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‘Improving Lives’ through income protection

Huw EvansHow a society treats its disabled and sick workers is increasingly an economic as well as a social issue. So it is encouraging to see the Government start to address both with its recent Green paper on ‘Improving Lives’.

I have a personal interest in this subject as someone who grew up with a disabled parent. When my late mother was diagnosed with Rheumatoid Arthritis in her mid-20s, it rapidly spelled the end of her working life. 50 years later, the Government is still wrestling with the challenge of how to increase the number of disabled people in work and how to help those who suffer with mental health or musculo-skeletal conditions get the early rehabilitation they need to be able to avoid long-term absence from the workplace.

Income Protection Insurance has a real role to play in this, especially in helping employees who develop disabilities and health conditions to stay in work. 86% of disabled people – like my mother – acquire their disability during their working lives and early intervention when someone first leaves work for health reasons is crucial.

It is here that income protection insurance can have a real impact – and it is welcome to see the ABI’s arguments around this reflected in the Green Paper. The evidence from a range of insurers shows that the treatment and specialist ‘back to work’ support provided as part of an employer-provided Group Income Protection (GIP) scheme reduces both the length and frequency of long term sickness absence.  8 out of 10 referrals to Canada Life’s early intervention service last year resulted in recovery before the claims stage and, where claims were made, their duration was shortened substantially. Unum supported 1,470 people back to work with its early intervention service last year.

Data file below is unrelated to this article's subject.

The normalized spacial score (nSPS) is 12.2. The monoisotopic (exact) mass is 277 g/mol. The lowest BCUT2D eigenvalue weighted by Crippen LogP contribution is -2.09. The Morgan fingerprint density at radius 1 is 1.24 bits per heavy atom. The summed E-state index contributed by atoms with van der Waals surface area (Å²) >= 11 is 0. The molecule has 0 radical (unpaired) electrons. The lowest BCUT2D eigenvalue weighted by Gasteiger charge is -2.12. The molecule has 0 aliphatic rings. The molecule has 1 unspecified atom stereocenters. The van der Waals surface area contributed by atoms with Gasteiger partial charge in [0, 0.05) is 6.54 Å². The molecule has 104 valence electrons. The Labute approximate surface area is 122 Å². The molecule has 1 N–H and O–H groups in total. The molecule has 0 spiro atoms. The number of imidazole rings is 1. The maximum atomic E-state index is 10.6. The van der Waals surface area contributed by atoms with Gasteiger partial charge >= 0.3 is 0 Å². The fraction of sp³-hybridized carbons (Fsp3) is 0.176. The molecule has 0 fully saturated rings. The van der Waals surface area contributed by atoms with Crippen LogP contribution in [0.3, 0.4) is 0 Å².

The Green Paper rightly states that “group income protection insurance policies have a much greater role to play in supporting employers”. Currently, only around 7% of the working population are covered by some form of group income protection – with a further 3% covered by an individual policy. This should, and could, be higher, and so it is vital that we identify how more employers, both large and small, can be encouraged to provide this cover to their staff.

A policy response should be twofold

Firstly, there is a need to raise awareness among employers and the workforce about both the need for, and availability of, income protection. The Green Paper’s recommendation to create a ‘one stop shop’ which will, among other things, help employers to establish the business case for covering their staff with income protection, could be one way of engaging more employers about this product. Other options should also be considered.

Secondly, the Government should explore offering an employer’s National Insurance Contributions (NICs) incentive for businesses that cover their staff with income protection. Asking for a tax incentive is always a tough ask but the insurance industry has supplied detailed modelling to the Government to demonstrate the potential benefits.  The Green Paper highlights the role that financial incentives for employers can and do play to assist and encourage them to do more to support staff with health problems.

The inclusion of proposals on income protection in the Green Paper reflects over a year’s worth of dialogue with Government officials and ministers. When I met the DWP Secretary of State, Damian Green last month he was engaged and interested in the debate ahead. We now have to build on that to win the argument for fundamental long-term changes which will benefit employers and our wider society. Disabled workers are not a new phenomenon but there is no reason why our policy framework need be stuck in the 1960s as well.

Last updated 14/11/2016